Reporters Without Borders (RSF) calls on the Senegalese authorities to react quickly and firmly to yesterday’s ransacking of the offices of a national daily by individuals angry about a report in that morning’s issue that a religious leader had just been hospitalized after testing positive to Covid-19. This attack must not go unpunished, RSF said.
The newsroom of Les Echos, a Dakar-based daily newspaper founded in 2018, was ransacked by people claiming to be followers of Serigne Moustapha Sy, the leader of an influential Sudi Muslim order in Senegal called Tidiane, who was the subject of a front-page story reporting that he had been “struck down by Covid-19” and had been admitted to Dakar’s main hospital.
“There’s just material damage,” Les Echos editor Mbaye Thiandoum told RSF. “My office has been ransacked. Eight computers and a TV set have been destroyed.” Thiandoum added that, just before the attack, he received a phone call from a supporter of Sy complaining about the story.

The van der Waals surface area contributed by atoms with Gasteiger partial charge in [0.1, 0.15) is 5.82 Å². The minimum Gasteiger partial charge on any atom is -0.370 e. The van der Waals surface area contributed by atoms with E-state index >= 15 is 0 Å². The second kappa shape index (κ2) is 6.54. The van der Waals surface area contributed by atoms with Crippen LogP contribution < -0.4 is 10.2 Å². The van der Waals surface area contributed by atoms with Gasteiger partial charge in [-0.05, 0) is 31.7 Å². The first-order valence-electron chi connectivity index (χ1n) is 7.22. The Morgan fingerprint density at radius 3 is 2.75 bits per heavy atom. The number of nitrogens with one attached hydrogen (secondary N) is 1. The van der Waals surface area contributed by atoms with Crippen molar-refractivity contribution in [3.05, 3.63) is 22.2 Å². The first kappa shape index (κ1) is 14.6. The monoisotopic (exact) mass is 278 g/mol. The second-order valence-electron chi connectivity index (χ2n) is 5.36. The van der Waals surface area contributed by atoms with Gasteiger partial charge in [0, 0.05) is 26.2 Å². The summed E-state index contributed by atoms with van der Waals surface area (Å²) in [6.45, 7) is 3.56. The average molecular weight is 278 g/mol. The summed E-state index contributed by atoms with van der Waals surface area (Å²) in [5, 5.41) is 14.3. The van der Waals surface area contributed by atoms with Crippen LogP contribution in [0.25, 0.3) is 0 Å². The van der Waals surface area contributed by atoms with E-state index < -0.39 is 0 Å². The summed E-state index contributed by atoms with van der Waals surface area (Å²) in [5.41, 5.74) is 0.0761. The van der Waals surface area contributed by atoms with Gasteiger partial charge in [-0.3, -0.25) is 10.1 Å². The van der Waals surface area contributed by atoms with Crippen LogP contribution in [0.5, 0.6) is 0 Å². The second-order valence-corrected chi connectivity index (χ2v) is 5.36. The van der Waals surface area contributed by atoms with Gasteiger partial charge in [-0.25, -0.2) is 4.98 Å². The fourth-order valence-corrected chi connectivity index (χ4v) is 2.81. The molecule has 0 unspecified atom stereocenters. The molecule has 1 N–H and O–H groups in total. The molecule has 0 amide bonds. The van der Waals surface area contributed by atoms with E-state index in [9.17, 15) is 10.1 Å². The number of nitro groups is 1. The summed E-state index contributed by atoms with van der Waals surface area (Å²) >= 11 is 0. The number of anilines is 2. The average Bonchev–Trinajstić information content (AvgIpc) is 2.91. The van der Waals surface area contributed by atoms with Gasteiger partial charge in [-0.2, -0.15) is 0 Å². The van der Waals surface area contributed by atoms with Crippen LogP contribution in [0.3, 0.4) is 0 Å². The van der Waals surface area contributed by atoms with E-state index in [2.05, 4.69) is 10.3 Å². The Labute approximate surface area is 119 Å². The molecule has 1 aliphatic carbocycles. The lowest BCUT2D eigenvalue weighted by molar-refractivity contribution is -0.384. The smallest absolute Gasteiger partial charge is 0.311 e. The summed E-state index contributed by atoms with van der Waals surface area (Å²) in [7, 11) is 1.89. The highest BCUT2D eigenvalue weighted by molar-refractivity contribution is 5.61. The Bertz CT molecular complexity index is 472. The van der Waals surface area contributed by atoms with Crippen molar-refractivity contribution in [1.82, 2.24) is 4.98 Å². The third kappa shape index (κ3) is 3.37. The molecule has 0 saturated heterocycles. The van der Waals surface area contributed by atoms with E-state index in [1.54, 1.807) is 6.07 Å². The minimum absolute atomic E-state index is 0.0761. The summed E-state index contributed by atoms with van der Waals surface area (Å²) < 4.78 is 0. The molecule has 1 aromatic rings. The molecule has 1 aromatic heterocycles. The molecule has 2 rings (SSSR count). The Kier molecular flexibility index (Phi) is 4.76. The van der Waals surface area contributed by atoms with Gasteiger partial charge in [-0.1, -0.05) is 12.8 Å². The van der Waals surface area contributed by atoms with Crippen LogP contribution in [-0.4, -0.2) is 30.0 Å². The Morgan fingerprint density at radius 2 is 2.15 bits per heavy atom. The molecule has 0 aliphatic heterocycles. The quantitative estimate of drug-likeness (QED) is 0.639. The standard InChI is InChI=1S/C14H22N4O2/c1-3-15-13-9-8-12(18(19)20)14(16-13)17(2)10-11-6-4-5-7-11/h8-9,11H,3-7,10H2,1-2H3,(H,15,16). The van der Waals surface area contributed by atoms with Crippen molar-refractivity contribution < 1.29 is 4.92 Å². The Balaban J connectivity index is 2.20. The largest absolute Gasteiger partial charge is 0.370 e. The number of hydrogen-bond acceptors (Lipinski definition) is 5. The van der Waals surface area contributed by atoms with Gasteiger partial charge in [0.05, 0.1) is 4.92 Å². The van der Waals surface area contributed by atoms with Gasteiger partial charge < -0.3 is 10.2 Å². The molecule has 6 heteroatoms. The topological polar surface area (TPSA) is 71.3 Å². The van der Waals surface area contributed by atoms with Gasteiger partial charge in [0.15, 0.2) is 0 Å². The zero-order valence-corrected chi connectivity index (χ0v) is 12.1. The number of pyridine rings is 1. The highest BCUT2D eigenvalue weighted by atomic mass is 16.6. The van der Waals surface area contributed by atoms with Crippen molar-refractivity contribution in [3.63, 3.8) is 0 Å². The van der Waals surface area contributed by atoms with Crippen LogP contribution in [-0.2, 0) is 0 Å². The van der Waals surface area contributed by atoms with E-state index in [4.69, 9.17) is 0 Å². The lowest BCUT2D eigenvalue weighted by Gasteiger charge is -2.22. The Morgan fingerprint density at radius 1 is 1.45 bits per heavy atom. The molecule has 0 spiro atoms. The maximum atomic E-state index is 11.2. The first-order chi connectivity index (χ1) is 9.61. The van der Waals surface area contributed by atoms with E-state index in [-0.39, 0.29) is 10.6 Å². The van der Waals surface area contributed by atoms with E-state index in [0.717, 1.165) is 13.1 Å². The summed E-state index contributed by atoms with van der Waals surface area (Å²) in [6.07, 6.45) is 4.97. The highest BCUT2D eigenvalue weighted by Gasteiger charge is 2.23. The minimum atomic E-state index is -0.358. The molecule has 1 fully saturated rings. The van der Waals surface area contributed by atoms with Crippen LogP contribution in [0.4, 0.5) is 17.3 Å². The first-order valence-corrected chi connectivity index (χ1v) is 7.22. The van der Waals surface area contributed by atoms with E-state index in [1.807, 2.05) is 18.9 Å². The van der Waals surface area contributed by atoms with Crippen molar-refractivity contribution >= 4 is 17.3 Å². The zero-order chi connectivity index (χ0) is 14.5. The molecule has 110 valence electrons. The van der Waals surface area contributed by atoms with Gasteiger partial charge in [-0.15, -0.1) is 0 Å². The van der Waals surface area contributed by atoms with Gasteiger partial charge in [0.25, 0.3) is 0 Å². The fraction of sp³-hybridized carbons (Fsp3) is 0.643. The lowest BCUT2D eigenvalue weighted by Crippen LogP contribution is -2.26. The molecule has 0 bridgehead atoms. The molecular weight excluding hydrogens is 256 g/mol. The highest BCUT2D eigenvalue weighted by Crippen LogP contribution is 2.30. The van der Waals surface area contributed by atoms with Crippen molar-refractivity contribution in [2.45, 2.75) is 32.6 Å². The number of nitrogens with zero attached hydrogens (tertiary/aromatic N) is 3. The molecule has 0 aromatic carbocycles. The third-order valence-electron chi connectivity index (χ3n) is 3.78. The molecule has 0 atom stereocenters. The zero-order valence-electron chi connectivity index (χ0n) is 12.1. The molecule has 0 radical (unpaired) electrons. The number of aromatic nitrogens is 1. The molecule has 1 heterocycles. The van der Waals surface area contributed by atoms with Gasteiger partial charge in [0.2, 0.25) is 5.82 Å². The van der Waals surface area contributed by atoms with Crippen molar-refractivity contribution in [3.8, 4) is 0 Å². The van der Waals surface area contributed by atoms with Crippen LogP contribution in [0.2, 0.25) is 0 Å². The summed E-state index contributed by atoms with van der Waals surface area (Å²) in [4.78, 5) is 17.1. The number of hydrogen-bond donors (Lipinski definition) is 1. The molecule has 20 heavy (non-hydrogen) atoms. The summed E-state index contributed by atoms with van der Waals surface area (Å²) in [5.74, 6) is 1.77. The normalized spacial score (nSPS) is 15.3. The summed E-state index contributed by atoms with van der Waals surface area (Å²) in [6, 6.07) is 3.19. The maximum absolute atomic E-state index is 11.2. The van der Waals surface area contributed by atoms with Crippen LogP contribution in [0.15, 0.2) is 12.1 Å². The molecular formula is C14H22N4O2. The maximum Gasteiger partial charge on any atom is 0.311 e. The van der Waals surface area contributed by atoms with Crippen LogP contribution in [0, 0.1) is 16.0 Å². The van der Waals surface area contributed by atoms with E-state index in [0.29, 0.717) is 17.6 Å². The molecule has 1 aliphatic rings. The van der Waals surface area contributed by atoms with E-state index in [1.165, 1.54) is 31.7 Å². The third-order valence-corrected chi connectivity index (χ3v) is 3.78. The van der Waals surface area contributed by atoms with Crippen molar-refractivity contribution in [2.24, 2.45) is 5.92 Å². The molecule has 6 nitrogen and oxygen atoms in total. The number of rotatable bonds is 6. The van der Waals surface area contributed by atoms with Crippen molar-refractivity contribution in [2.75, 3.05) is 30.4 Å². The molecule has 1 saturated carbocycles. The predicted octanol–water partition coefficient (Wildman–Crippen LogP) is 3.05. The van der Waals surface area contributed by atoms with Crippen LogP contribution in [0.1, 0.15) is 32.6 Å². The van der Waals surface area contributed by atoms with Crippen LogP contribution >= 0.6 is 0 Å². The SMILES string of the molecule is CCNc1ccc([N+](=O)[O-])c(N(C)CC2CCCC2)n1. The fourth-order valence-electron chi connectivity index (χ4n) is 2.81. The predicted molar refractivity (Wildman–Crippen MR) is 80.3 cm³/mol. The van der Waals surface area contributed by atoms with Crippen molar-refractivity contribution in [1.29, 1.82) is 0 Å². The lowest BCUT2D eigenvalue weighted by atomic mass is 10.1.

“Such an attack is unjustifiable in a country that respects the rule of law,” said Assane Diagne, the director of RSF’s West Africa office. “You don’t ransack a news organization because you dispute the accuracy of what it reported. We call on the Senegalese authorities to react firmly and quickly, so that this attack does not go unpunished.”
Diagne added: “The provision of news and information by journalists is more essential than ever during this worldwide pandemic. The authorities have a duty to protect them. Both the right to information and the right to health are at stake.”
Senegal is ranked 47th out of 180 countries in RSF's 2020 World Press Freedom Index. Along with Ghana, Burkina Faso and Cape Verde, it is one of the few West African countries where the press freedom situation is regarded as fairly good.